Forrester, meanwhile, seems to be under attack from some of the ATGs (Alternatives to Garter) which have narrower focus, particularly around digital marketing. These firms are driving revenue out of lines of business rather than IT and generally have been established by Gartner and Forrester alumni – Constellation Research and Altimeter are probably the most visible examples, but there are others, and while generally smaller, they are becoming more important.
In the medium to long term, the analyst firms we know and love won’t look anything like those we deal with today. That will change how customers buy from them, how they influence customers, and how vendors try to influence the analysts.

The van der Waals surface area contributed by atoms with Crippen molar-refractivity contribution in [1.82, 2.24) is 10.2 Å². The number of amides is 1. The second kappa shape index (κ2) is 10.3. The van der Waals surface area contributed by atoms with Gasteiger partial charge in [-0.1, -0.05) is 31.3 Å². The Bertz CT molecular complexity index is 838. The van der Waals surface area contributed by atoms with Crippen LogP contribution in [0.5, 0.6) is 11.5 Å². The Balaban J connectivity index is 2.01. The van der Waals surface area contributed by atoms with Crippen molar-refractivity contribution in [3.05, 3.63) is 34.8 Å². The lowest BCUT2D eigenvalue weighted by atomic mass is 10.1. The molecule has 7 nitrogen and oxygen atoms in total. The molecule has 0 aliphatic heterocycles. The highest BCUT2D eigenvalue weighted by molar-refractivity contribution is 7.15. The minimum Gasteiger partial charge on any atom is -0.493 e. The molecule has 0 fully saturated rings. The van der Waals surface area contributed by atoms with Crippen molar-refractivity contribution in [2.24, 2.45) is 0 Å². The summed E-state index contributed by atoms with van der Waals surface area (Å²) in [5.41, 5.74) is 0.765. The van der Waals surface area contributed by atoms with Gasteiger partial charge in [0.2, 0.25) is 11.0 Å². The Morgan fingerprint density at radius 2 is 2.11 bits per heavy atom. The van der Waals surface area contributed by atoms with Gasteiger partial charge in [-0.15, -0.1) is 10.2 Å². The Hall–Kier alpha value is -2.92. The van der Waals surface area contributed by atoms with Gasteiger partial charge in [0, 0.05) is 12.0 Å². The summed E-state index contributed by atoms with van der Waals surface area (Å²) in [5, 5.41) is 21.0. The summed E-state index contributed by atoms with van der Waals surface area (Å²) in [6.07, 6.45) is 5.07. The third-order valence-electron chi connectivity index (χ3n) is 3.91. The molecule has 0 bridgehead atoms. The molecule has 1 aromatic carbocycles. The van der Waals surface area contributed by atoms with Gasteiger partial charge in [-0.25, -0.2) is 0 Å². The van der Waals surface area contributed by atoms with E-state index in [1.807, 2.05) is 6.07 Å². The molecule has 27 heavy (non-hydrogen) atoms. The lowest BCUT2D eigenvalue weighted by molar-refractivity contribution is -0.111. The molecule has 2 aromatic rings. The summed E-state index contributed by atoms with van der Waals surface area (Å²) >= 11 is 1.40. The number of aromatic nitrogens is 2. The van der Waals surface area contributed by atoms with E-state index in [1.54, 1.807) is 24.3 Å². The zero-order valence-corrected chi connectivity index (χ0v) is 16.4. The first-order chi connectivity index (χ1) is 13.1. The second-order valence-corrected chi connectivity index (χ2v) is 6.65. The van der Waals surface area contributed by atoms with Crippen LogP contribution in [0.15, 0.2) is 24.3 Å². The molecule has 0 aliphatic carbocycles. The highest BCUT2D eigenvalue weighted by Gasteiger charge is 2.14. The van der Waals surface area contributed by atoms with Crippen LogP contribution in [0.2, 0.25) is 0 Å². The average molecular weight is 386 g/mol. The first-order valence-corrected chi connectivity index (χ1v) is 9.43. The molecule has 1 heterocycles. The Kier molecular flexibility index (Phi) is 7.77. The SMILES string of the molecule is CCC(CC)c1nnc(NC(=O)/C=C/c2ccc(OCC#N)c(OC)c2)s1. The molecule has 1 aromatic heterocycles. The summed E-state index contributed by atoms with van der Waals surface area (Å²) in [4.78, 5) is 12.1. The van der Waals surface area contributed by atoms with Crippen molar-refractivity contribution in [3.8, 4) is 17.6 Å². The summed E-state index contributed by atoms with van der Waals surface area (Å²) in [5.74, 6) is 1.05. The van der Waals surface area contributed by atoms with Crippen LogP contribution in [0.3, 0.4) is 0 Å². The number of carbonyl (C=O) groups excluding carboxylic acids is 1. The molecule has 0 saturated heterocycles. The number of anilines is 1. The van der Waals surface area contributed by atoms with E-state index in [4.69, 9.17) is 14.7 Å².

But in the short term, the analyst business remains pretty much the same. And for AR folks, the strategy remains the same – focus on the analysts who really influence your customers and prospects, but keep one eye open for influencers who have – and will – come out of left field. It’s probably also worthwhile giving serious consideration to the length of future analyst firm contract commitments.
As always, I’d love to hear your thoughts.
- Thanks to Seeking Alpha for the earnings call transcripts, which compensate for my inadequate note-taking, and also to my mate Bill Hopkins at KCG, who did a stellar job of peer reviewing my draft.